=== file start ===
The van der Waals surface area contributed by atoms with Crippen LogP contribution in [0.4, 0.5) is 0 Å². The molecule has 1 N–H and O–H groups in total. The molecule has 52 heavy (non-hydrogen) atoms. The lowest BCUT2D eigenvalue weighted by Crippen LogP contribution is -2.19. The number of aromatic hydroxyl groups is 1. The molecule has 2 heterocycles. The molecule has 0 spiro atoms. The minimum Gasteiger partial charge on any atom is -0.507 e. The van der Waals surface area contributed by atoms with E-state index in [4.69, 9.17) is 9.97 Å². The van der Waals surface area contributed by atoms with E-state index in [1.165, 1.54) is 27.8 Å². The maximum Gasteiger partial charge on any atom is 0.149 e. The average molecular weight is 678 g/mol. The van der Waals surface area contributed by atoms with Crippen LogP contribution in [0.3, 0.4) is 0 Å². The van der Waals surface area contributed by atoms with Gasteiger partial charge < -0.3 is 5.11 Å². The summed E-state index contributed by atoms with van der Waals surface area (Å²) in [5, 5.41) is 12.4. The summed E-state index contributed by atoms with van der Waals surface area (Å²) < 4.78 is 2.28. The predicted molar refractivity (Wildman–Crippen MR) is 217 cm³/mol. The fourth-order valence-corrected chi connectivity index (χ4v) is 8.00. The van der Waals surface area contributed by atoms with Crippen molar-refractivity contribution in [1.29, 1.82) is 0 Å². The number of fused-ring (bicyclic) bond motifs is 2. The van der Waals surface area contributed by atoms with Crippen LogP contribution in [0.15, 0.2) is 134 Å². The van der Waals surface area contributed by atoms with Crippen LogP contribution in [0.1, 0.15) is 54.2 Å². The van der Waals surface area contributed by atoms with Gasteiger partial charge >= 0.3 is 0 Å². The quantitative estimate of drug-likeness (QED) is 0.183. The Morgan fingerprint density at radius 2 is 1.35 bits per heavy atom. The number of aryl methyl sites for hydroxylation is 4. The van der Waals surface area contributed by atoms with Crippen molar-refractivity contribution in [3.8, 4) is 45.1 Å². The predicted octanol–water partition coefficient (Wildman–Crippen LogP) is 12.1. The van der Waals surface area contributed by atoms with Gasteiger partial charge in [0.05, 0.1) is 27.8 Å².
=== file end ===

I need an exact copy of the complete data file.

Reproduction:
The van der Waals surface area contributed by atoms with Crippen LogP contribution in [0.4, 0.5) is 0 Å². The molecule has 1 N–H and O–H groups in total. The molecule has 52 heavy (non-hydrogen) atoms. The lowest BCUT2D eigenvalue weighted by Crippen LogP contribution is -2.19. The number of aromatic hydroxyl groups is 1. The molecule has 2 heterocycles. The molecule has 0 spiro atoms. The minimum Gasteiger partial charge on any atom is -0.507 e. The van der Waals surface area contributed by atoms with E-state index in [4.69, 9.17) is 9.97 Å². The van der Waals surface area contributed by atoms with E-state index in [1.165, 1.54) is 27.8 Å². The maximum Gasteiger partial charge on any atom is 0.149 e. The average molecular weight is 678 g/mol. The van der Waals surface area contributed by atoms with Crippen LogP contribution in [0.3, 0.4) is 0 Å². The van der Waals surface area contributed by atoms with Gasteiger partial charge < -0.3 is 5.11 Å². The summed E-state index contributed by atoms with van der Waals surface area (Å²) in [5, 5.41) is 12.4. The summed E-state index contributed by atoms with van der Waals surface area (Å²) < 4.78 is 2.28. The predicted molar refractivity (Wildman–Crippen MR) is 217 cm³/mol. The fourth-order valence-corrected chi connectivity index (χ4v) is 8.00. The van der Waals surface area contributed by atoms with Crippen molar-refractivity contribution in [1.29, 1.82) is 0 Å². The number of fused-ring (bicyclic) bond motifs is 2. The van der Waals surface area contributed by atoms with Crippen LogP contribution in [0.15, 0.2) is 134 Å². The van der Waals surface area contributed by atoms with Crippen LogP contribution in [0.1, 0.15) is 54.2 Å². The van der Waals surface area contributed by atoms with Gasteiger partial charge >= 0.3 is 0 Å². The quantitative estimate of drug-likeness (QED) is 0.183. The Morgan fingerprint density at radius 2 is 1.35 bits per heavy atom. The number of aryl methyl sites for hydroxylation is 4. The van der Waals surface area contributed by atoms with Crippen molar-refractivity contribution in [3.8, 4) is 45.1 Å². The predicted octanol–water partition coefficient (Wildman–Crippen LogP) is 12.1. The van der Waals surface area contributed by atoms with Gasteiger partial charge in [0.05, 0.1) is 27.8 Å².